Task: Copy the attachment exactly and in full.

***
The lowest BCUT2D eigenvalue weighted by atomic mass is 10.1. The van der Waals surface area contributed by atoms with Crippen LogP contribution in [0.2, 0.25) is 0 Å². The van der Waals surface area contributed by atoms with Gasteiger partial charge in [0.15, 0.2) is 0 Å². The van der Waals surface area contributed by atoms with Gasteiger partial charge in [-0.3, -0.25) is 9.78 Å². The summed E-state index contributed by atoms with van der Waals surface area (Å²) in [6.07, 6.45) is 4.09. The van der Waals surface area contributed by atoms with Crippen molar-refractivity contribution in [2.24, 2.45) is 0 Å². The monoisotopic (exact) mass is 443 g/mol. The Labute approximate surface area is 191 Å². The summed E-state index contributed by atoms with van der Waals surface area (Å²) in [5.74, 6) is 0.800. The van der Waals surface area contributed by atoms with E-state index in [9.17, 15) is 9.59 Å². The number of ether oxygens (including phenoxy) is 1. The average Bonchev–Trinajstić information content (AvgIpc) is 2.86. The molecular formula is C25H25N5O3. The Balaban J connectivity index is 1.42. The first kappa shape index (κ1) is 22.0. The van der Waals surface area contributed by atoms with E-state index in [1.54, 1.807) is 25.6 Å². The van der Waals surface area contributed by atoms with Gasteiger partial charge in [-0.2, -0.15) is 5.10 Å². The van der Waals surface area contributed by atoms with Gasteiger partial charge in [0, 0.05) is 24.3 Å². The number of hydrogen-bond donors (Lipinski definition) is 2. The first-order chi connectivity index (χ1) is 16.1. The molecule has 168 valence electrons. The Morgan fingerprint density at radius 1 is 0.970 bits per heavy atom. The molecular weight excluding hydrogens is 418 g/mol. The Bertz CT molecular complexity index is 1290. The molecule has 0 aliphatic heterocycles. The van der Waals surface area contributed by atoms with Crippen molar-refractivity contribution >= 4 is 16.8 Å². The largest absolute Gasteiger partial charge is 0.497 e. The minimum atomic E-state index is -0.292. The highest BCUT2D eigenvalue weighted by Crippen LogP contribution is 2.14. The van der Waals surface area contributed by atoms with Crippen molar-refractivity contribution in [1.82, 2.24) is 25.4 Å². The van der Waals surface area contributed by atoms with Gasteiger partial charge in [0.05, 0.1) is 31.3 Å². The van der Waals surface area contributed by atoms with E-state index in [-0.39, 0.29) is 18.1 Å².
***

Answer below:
The lowest BCUT2D eigenvalue weighted by atomic mass is 10.1. The van der Waals surface area contributed by atoms with Crippen LogP contribution in [0.2, 0.25) is 0 Å². The van der Waals surface area contributed by atoms with Gasteiger partial charge in [0.15, 0.2) is 0 Å². The van der Waals surface area contributed by atoms with Gasteiger partial charge in [-0.3, -0.25) is 9.78 Å². The summed E-state index contributed by atoms with van der Waals surface area (Å²) in [6.07, 6.45) is 4.09. The van der Waals surface area contributed by atoms with Crippen molar-refractivity contribution in [2.24, 2.45) is 0 Å². The monoisotopic (exact) mass is 443 g/mol. The Labute approximate surface area is 191 Å². The summed E-state index contributed by atoms with van der Waals surface area (Å²) in [5.74, 6) is 0.800. The van der Waals surface area contributed by atoms with E-state index in [9.17, 15) is 9.59 Å². The number of ether oxygens (including phenoxy) is 1. The average Bonchev–Trinajstić information content (AvgIpc) is 2.86. The molecular formula is C25H25N5O3. The Balaban J connectivity index is 1.42. The first kappa shape index (κ1) is 22.0. The van der Waals surface area contributed by atoms with E-state index in [1.54, 1.807) is 25.6 Å². The van der Waals surface area contributed by atoms with Gasteiger partial charge in [-0.2, -0.15) is 5.10 Å². The van der Waals surface area contributed by atoms with Gasteiger partial charge in [0, 0.05) is 24.3 Å². The number of hydrogen-bond donors (Lipinski definition) is 2. The first-order chi connectivity index (χ1) is 16.1. The molecule has 168 valence electrons. The Morgan fingerprint density at radius 1 is 0.970 bits per heavy atom. The molecular weight excluding hydrogens is 418 g/mol. The Bertz CT molecular complexity index is 1290. The molecule has 0 aliphatic heterocycles. The van der Waals surface area contributed by atoms with Crippen molar-refractivity contribution >= 4 is 16.8 Å². The largest absolute Gasteiger partial charge is 0.497 e. The minimum atomic E-state index is -0.292. The highest BCUT2D eigenvalue weighted by Crippen LogP contribution is 2.14. The van der Waals surface area contributed by atoms with Crippen molar-refractivity contribution in [1.82, 2.24) is 25.4 Å². The van der Waals surface area contributed by atoms with Gasteiger partial charge in [0.05, 0.1) is 31.3 Å². The van der Waals surface area contributed by atoms with E-state index in [-0.39, 0.29) is 18.1 Å².